the supply, construction, renovation, alteration, repair and maintenance of housing;
the rental of housing where a Member State does not opt for exemption.
These changes not only substantially rationalise the reduced rates on housing but are a significant extension of Member States' option to apply reduced rates in the housing sector.
Under various specific derogations, several Member States are currently exempt from the requirement to apply the reduced rate solely to housing under social policy and apply it to certain operations in the private housing sector as well. There is no definition of social housing at Community level and it has therefore been defined variously in the legislation of different Member States. At the present time, housing is subject to the reduced rate under various measures in ten Member States.
The change will also incorporate two categories currently covered by the Directive authorising Member States to apply a reduced rate of VAT to certain labour-intensive services (renovation and repair of private dwellings, and window cleaning and cleaning in private households).
What will the rate be on gas and electricity?
The Commission is proposing to add a category to Annex H that will allow a reduced rate on the supply of electricity, gas through the natural gas distribution network and district heating.
All three forms of energy supply are network-based, share similar features and meet the same requirements. The standard rate will continue to apply to other energy products.
Member States are currently allowed to apply a reduced rate to natural gas and electricity provided the Commission gives its prior authorisation after examining the measure to ensure that there is no risk of distortion of competition. Experience has shown that the prior authorisation procedure can be scrapped as no complaint has been received and there is no evidence to the effect that the reduced rates applied in seven Member States have distorted competition. The Commission also proposes to stipulate that Member States applying different rates within a given Annex H category will only be allowed to do so on condition that this does not give rise to distortions of competition. It is up to the Member States to send the necessary information to the Commission, at its request, to check that this condition has been met. The prior authorisation procedure is, therefore, no longer justified.
Why is the Commission not proposing to allow a reduced rate on records, CDs and other audiovisual media?
Although a large-scale media campaign has developed in favour of reduced rates for records, CDs and audio cassettes, these sound media are clearly inseparable from other, audiovisual, media such as videos, DVDs, etc. A common approach is called for.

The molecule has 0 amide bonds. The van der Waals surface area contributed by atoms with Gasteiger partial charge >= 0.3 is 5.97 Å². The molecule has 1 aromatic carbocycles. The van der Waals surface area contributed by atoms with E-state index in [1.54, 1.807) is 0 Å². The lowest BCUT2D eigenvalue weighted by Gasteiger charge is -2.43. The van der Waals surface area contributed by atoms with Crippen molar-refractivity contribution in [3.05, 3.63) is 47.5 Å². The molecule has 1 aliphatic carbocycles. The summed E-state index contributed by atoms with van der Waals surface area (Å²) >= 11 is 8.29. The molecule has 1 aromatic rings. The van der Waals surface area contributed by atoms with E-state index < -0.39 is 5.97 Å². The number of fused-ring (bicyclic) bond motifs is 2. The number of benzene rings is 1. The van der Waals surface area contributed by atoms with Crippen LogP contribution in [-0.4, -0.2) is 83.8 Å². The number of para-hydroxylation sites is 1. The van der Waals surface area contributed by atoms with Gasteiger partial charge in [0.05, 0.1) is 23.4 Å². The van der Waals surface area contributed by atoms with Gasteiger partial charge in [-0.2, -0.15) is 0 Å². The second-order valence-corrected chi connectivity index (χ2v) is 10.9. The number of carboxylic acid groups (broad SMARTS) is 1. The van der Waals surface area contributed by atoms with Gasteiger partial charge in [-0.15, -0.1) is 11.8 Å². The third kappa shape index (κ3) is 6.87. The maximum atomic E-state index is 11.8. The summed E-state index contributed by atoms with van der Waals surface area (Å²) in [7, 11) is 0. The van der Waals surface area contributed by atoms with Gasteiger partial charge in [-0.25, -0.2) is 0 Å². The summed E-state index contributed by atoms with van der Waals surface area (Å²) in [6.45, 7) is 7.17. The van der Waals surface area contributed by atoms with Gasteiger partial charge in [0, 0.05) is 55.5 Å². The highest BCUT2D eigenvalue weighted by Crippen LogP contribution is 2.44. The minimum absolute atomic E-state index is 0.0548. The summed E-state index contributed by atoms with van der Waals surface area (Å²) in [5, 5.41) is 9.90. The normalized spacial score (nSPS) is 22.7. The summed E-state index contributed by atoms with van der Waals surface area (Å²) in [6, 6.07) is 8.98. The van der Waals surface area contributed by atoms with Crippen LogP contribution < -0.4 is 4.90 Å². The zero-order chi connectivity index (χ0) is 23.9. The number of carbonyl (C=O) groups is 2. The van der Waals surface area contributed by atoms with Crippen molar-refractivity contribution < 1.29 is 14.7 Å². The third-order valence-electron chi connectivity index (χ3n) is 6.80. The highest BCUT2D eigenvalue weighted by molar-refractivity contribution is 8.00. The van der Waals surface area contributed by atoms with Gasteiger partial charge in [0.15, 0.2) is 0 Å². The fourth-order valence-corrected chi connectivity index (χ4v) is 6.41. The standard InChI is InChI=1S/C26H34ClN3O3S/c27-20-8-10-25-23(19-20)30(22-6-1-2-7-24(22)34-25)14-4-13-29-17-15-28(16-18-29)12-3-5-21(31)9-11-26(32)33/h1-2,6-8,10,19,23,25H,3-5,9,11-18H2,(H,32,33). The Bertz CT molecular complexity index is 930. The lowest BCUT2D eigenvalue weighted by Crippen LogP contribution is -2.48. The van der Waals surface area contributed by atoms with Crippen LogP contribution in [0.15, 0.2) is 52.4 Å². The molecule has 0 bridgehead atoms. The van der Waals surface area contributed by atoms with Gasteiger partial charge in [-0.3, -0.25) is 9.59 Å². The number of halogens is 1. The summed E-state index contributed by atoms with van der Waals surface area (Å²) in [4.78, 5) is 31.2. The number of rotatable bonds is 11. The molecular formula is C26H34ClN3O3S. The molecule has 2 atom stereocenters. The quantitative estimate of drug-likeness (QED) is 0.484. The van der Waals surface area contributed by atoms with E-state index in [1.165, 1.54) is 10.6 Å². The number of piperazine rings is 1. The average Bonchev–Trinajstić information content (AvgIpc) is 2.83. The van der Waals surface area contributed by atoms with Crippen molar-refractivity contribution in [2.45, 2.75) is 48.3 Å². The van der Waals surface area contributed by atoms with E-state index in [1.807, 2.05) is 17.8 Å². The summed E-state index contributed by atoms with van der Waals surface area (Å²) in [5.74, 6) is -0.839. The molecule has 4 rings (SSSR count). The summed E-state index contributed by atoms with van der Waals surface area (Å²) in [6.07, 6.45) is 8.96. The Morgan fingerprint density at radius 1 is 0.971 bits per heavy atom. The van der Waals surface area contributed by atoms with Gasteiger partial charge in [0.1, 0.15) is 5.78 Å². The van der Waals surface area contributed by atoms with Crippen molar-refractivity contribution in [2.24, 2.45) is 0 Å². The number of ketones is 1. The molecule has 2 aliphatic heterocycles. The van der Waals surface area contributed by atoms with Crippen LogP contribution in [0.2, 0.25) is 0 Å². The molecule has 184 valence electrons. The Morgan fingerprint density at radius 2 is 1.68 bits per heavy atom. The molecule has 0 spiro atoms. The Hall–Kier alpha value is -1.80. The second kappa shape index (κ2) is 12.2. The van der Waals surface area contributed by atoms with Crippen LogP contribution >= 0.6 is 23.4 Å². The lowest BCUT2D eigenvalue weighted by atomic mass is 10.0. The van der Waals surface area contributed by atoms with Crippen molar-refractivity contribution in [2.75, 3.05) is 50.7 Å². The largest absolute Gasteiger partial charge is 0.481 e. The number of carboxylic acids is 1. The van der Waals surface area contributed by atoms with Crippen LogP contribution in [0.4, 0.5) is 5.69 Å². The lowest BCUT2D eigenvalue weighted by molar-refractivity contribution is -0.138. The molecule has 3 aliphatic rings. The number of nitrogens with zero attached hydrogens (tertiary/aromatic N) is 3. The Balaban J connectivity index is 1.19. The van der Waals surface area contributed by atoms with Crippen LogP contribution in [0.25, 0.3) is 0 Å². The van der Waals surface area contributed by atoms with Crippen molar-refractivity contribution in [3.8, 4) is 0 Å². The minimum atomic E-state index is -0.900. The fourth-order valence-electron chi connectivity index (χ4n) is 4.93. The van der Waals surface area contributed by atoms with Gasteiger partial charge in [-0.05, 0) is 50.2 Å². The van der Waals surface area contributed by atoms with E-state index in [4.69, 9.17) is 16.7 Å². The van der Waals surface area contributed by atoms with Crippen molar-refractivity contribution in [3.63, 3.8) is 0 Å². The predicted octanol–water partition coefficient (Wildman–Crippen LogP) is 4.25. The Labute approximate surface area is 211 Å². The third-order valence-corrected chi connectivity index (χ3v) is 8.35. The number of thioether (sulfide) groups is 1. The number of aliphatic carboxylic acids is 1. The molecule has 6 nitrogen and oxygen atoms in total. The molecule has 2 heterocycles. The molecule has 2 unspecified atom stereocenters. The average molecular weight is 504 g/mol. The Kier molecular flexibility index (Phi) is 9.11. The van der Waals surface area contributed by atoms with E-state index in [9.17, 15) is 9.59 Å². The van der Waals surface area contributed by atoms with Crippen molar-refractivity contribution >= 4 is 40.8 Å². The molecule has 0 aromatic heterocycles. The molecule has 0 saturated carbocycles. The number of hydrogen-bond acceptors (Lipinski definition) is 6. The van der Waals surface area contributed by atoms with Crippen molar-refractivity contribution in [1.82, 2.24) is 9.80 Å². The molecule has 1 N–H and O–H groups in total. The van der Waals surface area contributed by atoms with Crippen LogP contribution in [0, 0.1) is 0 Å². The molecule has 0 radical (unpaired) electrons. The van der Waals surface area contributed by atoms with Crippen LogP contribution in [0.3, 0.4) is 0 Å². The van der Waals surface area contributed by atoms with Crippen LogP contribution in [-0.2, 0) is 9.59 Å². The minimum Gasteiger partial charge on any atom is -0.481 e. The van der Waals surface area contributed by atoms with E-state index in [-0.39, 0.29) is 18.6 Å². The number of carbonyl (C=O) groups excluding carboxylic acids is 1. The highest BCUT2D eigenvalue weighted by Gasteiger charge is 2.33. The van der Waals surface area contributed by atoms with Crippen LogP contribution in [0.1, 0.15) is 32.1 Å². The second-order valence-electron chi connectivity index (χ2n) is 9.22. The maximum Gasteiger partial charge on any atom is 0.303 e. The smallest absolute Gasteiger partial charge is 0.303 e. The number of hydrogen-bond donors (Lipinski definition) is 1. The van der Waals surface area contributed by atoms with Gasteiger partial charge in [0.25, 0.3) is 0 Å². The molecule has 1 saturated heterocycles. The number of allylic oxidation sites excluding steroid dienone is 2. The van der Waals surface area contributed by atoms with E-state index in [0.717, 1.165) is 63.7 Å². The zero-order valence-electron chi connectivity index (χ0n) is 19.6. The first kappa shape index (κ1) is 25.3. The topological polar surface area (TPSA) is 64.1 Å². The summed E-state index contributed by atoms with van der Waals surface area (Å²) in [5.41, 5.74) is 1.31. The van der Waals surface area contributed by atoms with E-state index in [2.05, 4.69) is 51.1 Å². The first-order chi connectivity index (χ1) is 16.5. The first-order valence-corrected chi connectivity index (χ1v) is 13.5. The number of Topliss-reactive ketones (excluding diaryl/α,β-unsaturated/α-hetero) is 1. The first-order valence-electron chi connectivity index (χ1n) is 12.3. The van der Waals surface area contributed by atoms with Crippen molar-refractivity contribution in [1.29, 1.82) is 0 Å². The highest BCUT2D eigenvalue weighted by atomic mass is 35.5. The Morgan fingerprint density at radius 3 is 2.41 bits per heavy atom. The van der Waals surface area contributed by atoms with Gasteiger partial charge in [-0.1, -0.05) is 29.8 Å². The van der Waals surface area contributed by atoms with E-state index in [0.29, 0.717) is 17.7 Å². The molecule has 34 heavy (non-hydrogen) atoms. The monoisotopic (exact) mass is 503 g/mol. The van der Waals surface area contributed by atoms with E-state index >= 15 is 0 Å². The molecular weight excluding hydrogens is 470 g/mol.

The standard rate is currently applied in all Member States to all audiovisual media. The current legislation does not allow any derogations and the situation is therefore relatively harmonised.
First, it should be remembered that a reduction in VAT rates very often has only a minor, temporary impact on consumer prices.
Second, the inclusion of these goods would be a backward step for the internal market as only a minority of Member States are likely to introduce the reduced rates, which would result in a substantial loss of revenue.
An extension of reduced rates to these products as part of an operation to rationalise and simplify reduced rates of VAT is therefore unfeasible. As such items are easily transportable, the risk of displacement and distortion of competition is fairly substantial.
Lowering the rate of VAT may not be sufficient to combat organised piracy effectively at international level or curb the growth of illicit and alternative markets. Even if a reduction in the rate of VAT were passed on completely in the final price to the consumer, the price would still in effect be higher than the black market price. Lowering VAT would therefore be more like a form of sectoral aid.
The same applies to computer piracy by downloading from the Internet: lowering the rate of VAT is unlikely to prevent consumers from continuing the practice. The equipment required for copying is sold freely and only a truly deterrent measure would be capable of changing habits. A reduction in VAT will not prevent this problem.
Lastly, while it is true that Article 151(4) of the Treaty stipulates that the Community must take cultural aspects into account in its action under other policies, the result of so doing must not go against the objectives of those policies. Article 93 of the Treaty pursues harmonisation of turnover taxes: the introduction of an option to apply reduced rates would go against that objective.
Why a reduced rate on books, newspapers and periodicals, but not on records, CDs, etc?
The reduced rate on books, newspapers and periodicals is an inescapable fact of history: the majority of Member States have always considered these items as having a major educational value which would justify treating them, like food and medicinal products, etc, as basic necessities subject to a reduced rate of VAT. That fact is still true today and, here too, it is important to maintain the degree of harmonisation already achieved (daily newspapers qualify for a reduced rate in all the current EU Member States).
But this category should be restricted to the paper version of these media and not extended to the digital, electronic or online versions which offer a variety of functions (searching, compilation, etc.) that make them comparable to services provided by electronic means, on which reduced rates are not allowed. And for the reasons outlined above, the category should not be extended to other cultural media, such as records, CDs, etc.